Jerry Douglas, who portrayed the patriarch John Abbott on the CBS daytime drama The Young and the Restless for more than 30 years, died Tuesday in Los Angeles after a brief illness, the network announced. He was 88.
Douglas joined the cast of The Young and the Restless in March 1982 as Abbott, the wealthy chairman of Jabot Cosmetics.
When viewers first met him, he was a single father helping children Jack, Ashley and Traci navigate adulthood. In later years, Abbott wed Jill Foster, and they had a son, Billy. He also had several romantic reunions with his estranged ex-wife, Dina Mergeron.
Abbott was a mainstay in Genoa City until his death in 2006. He then made appearances as a ghost who continued to counsel his children, with his last appearance on the show coming in 2016.
“Jerry came to Y&R in 1982 with an impressive résumé of credits,” executive producer Anthony Morina said in a statement. “Our show was lucky to have an actor of his caliber join the Y&R cast and introduce the audience to the iconic Abbott family. His contribution to the legacy of Y&R as Abbott family patriarch John Abbott is still felt to this day. He will be sorely missed.”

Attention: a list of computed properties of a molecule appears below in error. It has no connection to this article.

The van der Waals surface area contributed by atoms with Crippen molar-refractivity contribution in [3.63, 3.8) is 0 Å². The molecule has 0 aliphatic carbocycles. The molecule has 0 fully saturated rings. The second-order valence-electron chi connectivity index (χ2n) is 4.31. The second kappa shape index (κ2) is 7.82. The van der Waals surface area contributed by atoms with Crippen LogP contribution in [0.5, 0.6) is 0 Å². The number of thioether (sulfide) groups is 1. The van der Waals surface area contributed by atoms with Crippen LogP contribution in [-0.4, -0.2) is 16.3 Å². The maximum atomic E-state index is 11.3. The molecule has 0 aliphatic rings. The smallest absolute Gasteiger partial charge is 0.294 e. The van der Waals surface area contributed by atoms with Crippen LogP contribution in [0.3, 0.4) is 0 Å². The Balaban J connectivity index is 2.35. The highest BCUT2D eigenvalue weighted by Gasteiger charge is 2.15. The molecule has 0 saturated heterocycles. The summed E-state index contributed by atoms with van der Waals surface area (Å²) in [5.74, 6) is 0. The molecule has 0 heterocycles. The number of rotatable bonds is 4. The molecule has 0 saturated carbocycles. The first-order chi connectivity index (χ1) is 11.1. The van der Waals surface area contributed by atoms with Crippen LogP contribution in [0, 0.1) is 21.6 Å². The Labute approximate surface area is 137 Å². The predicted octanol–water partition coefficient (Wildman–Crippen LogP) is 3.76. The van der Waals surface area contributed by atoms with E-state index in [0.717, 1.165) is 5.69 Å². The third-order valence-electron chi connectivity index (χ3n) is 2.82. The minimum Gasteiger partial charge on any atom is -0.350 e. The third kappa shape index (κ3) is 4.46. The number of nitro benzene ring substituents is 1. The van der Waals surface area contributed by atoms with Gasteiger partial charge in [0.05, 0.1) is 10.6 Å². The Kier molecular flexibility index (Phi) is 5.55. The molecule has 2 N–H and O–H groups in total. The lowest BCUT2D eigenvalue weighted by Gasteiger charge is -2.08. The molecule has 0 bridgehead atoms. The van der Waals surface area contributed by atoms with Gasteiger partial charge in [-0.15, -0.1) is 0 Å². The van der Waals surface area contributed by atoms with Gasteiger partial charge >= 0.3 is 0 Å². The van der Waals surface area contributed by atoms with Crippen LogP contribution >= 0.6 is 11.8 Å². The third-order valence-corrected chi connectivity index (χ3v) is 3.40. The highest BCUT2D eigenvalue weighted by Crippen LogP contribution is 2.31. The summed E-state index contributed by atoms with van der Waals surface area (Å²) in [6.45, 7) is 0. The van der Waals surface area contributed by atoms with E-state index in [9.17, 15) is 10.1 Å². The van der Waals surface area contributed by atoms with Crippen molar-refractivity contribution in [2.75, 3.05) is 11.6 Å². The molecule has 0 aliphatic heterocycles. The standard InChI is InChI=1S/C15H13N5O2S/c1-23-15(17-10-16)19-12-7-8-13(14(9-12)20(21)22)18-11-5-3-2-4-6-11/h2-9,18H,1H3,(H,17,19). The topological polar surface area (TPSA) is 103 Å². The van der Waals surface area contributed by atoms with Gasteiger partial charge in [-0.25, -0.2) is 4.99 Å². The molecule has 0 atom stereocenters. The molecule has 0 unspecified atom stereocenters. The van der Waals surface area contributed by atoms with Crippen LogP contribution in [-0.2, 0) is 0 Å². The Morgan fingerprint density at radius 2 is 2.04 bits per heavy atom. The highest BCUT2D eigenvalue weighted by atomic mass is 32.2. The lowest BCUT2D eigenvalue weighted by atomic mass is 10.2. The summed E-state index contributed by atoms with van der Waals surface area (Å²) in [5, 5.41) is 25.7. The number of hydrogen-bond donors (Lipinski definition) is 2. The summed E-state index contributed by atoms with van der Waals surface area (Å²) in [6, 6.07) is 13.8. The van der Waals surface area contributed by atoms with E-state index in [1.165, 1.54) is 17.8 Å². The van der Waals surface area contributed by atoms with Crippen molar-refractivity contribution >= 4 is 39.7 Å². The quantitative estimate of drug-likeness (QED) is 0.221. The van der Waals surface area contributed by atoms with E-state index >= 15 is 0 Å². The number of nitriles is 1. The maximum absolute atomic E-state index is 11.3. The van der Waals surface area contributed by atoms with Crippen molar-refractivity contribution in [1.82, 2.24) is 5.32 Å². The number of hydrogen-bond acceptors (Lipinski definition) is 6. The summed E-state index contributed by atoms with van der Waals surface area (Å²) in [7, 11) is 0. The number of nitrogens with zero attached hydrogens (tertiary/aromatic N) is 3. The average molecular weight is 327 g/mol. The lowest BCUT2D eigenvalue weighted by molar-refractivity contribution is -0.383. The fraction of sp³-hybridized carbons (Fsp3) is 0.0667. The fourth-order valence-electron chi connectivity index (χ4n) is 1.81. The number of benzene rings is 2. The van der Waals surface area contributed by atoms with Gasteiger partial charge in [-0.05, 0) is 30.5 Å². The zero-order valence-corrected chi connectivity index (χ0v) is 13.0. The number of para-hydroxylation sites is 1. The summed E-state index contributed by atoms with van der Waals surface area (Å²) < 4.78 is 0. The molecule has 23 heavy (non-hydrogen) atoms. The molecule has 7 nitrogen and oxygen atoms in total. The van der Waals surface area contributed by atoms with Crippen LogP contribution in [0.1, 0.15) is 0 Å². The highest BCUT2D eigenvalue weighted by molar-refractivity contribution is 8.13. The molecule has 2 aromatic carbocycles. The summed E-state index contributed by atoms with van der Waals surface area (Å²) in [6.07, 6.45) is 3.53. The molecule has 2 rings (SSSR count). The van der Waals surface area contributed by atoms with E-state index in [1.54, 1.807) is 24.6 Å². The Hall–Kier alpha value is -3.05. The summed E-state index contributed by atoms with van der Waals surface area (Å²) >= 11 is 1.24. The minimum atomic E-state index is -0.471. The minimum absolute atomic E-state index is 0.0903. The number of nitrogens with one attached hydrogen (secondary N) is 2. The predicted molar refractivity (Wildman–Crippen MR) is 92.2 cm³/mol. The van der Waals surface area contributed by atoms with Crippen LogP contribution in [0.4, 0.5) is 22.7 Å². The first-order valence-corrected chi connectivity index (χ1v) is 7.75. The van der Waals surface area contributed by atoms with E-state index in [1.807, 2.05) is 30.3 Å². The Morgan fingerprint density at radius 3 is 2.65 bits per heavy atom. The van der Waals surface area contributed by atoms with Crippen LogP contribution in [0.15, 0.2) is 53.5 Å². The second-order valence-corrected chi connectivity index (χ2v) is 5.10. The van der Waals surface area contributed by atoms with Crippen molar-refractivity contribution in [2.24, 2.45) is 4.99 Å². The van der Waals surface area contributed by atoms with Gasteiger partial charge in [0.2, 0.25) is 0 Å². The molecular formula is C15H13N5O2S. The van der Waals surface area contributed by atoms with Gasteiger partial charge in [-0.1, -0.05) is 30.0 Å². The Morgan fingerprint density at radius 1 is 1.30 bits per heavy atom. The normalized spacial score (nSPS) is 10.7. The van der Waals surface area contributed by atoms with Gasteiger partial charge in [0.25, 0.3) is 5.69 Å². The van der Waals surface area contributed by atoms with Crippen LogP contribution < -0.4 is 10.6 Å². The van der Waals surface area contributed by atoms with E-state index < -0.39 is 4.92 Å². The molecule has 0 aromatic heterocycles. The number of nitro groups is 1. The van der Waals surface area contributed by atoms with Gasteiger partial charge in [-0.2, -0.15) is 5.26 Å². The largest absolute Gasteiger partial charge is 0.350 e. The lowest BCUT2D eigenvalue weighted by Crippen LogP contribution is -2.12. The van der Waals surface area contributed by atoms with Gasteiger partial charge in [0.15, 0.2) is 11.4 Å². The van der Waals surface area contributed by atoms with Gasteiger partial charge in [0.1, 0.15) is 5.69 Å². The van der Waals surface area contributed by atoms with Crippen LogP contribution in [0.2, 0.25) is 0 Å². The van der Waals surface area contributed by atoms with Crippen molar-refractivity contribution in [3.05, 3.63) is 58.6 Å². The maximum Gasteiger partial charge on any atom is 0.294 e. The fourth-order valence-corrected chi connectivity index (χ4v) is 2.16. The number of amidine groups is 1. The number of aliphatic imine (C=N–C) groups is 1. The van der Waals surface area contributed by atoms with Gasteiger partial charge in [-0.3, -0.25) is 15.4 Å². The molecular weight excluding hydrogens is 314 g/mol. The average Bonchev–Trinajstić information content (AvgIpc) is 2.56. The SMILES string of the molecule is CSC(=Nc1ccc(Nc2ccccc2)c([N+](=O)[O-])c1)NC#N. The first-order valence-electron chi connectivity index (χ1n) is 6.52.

Douglas was born Jerry Rubenstein on Nov. 12, 1932, in Chelsea, Massachusetts. He won a football scholarship to play quarterback at Brandeis University, where he graduated with a B.S. degree in economics.
After college, Douglas studied with Uta Hagen in New York and Jeff Corey in Los Angeles, then made his movie debut as a gangster in the thriller Blast of Silence (1961).
Douglas kept busy with guest-starring turns on such shows as The Untouchables, The Donna Reed Show, The Outer Limits, Combat!, Gunsmoke, Bonanza, Mannix, The F.B.I., The Streets of San Francisco, S.W.A.T. and The Rockford Files. More recently, he showed up on episodes of Cold Case, Melrose Place and Arrested Development.
He also appeared in such films as Avalanche (1978), Mommie Dearest (1981), The Godson (1998) and Oliver Stone’s JFK (1991).
Douglas was a screenwriter and playwright who developed projects with Josh O’Connell through their production company, O’Connell/Douglas Productions. He also was a singer who recorded the 2007 album The Best Is Yet to Come.
Survivors include his wife of 37 years, Kym Douglas, a lifestyle/beauty expert who co-hosted the Hallmark Channel show Home & Family and has served as a frequent guest on The Ellen DeGeneres Show; children Jod, Hunter and Avra; two grandchildren; and nieces including Solo Rubenstein, an international marketing executive at Universal Pictures.